‘without memory, the present becomes sick, mutilated, a torso with amputated organs.’
— EEG by Daša Drndić, translated by Celia Hawkesworth
Those who knew Daša Drndić loved her for her relentless pursuit of the truth, her rage against injustice, and her passion for writing about difficult subjects, in particular the complicity of the fascists in her native Croatia during the Holocaust and the ethnically-driven conflicts of the 1990s. Her novels are about the necessity of bearing witness, of refusing to forget, and their contemporary resonances are obvious: her books offer salutary warnings against allowing radical nationalism and ethnic hatred to raise their ugly heads in Europe once again. Drndić, who died of lung cancer on 5 June 2018, aged 71, leaves behind an extraordinary array of work, with five of her thirteen novels translated into English. All expose the collusion of those who have either remained silent or attempted to deny past horrors and war crimes.
Drndić was born in Zagreb in 1946, when Croatia was part of the Socialist Federal Republic of Yugoslavia, into a middle-class family of intellectuals. Her psychiatrist mother, Timea, died of cancer aged just 50; her beloved father Ljubo, a journalist and wartime partisan, served as ambassador to Sweden and Sudan, and lived to 93. Drndić was raised in both Serbia and Croatia, studying philology at the University of Belgrade, before winning a Fulbright scholarship to the US. Later she travelled, and worked as a journalist and translator, a professor of English, an editor, playwright and producer for Radio Belgrade’s drama department. She was forced to leave Belgrade in the early 1990s because of growing nationalism – she was dismissed negatively as a ‘Croat’. In 1995 she moved to Canada with her daughter, where they remained as refugees until 1997. Later, she studied for a PhD at the University of Rijeka, where she lived for the rest of her life.
Drndić’s work had been published in Hungarian, Macedonian, Slovenian, Serbian and Dutch before MacLehose Press became the first to translate and publish her books in English, with her 2007 novel Trieste, translated by Ellen Elias-Bursać, promptly shortlisted for the 2013 Independent Foreign Fiction prize. In 2015, Maclehose published Celia Hawkesworth’s translation of an earlier book, Leica Format (2003); Belladonna (2015) published in Hawkesworth’s translation in 2017, was a finalist in the inaugural European Bank for Reconstruction and Development (EBRD) Award and posthumously won the Warwick Prize for Women in Translation. I first met Drndić at the EBRD ceremony. ‘Belladonna is such a courageous work,’ I congratulated her. ‘Not courageous,’ she replied with her customary brusqueness, ‘truthful.’ She didn’t win, alas, and died a few weeks later.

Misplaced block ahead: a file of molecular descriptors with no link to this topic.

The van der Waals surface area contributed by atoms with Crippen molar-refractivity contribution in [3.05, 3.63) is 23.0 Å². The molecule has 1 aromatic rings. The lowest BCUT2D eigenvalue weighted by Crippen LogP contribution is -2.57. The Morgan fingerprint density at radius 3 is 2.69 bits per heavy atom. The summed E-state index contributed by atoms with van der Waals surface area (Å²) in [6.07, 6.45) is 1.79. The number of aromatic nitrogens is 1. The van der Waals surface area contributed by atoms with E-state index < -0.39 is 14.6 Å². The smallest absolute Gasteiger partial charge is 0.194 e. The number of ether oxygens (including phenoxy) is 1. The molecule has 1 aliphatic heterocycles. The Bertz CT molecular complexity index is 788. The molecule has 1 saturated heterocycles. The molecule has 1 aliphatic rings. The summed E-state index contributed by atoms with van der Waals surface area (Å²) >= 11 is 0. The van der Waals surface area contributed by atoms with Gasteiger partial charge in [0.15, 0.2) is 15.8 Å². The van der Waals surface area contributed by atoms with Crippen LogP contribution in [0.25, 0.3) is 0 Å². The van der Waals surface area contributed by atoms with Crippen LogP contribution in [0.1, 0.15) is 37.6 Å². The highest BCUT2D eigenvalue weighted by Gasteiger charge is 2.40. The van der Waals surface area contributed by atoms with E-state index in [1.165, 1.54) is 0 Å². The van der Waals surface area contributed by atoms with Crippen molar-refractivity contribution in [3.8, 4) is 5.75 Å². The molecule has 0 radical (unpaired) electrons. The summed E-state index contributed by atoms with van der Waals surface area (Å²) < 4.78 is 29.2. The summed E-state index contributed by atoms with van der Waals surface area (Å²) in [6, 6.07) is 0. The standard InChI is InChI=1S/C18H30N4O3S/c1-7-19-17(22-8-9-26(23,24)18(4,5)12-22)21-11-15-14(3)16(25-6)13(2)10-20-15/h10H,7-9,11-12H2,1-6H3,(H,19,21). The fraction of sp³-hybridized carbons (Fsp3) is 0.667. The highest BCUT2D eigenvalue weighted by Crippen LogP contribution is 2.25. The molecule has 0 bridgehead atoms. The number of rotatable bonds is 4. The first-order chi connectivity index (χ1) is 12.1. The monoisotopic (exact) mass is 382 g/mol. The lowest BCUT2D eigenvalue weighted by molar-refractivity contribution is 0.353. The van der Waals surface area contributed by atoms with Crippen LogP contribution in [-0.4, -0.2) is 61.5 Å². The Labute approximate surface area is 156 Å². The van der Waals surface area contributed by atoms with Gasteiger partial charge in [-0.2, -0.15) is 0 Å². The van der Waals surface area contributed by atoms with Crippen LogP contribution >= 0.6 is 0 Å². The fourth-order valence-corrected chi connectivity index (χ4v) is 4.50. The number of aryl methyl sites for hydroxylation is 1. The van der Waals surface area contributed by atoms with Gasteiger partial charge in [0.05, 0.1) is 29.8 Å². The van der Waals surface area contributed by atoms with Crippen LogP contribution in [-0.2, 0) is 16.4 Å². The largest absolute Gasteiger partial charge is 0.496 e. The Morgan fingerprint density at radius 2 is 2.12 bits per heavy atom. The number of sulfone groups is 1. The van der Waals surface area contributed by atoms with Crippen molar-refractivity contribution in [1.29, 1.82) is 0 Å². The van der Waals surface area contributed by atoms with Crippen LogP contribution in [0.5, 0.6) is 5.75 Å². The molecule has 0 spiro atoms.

Trieste is indicative of her style and lifelong concerns. At the heart of this sprawling, magisterial novel are the experiences of Haya Tedeschi and her Catholicised Jewish family during the Second World War. Now an elderly woman, Haya sits alone in a rocking chair. She is waiting, as she has done for sixty-two years, to be reunited with her son, and sifts through the contents of a basket at her feet. It contains letters and newspaper cuttings, posters and photographs of movie stars, old programmes, tickets and photographs of her family, yellowing with age. Haya’s story is central to the novel, but her experience, Drndić implies, is representative of many. The memorabilia she hoards so obsessively are ‘about encounters, about the traces preserved of human contact’. As a young woman, Haya has an affair with an SS officer in nearby Gorizia, part of the new German province, Adriatisches Kustenland, and gives birth to a son. Antonio, just a few months old, is snatched from his pram and ends up a victim of the notorious Lebensborn programme. As Haya later learns, he was sent to an orphanage to be adopted by ‘racially pure’ German parents.
Haya’s main failing is to ignore what is going on around her. Her family lives ‘in the illusion of ignorance. Those who know what is happening do not speak. Those who don’t know ask no questions.’ When they can no longer ignore what is happening, they act as a means of survival: ‘when they do speak, they sign up to fascism.’ It is only when Haya begins the long search to find her son that she begins to piece together the atrocities that were happening on her doorstep: the concentration camp in Trieste, and the terrible culpability of her German lover, Kurt Franz.
Overlapping lives and unexpected encounters also form the subjects of an earlier novel, Doppelgänger (2002), translated into English by Susan Curtis and Hawkesworth and published by Istros Books in 2018. Drndić described Doppelgänger as an ‘ugly little book’ but professed it was her favourite work. Characteristically, Drndić challenges her reader with brutal truths and uncomfortable imagery; Doppelgänger (which consists of two stories) is short, but perfectly distils her concerns. In ‘Artur and Isabella’, two old people meet on New Year’s Eve. He is a former officer in the Yugoslav army, she an Austrian Jew who fled to Croatia. Artur loves his collection of hats as much as Isabella adores chocolates. They both wear nappies and enjoy a bizarre, sexually explicit, Beckettian encounter before parting ways. Interspersed with the account of their meeting are extracts from surveillance dossiers; the police are monitoring them both.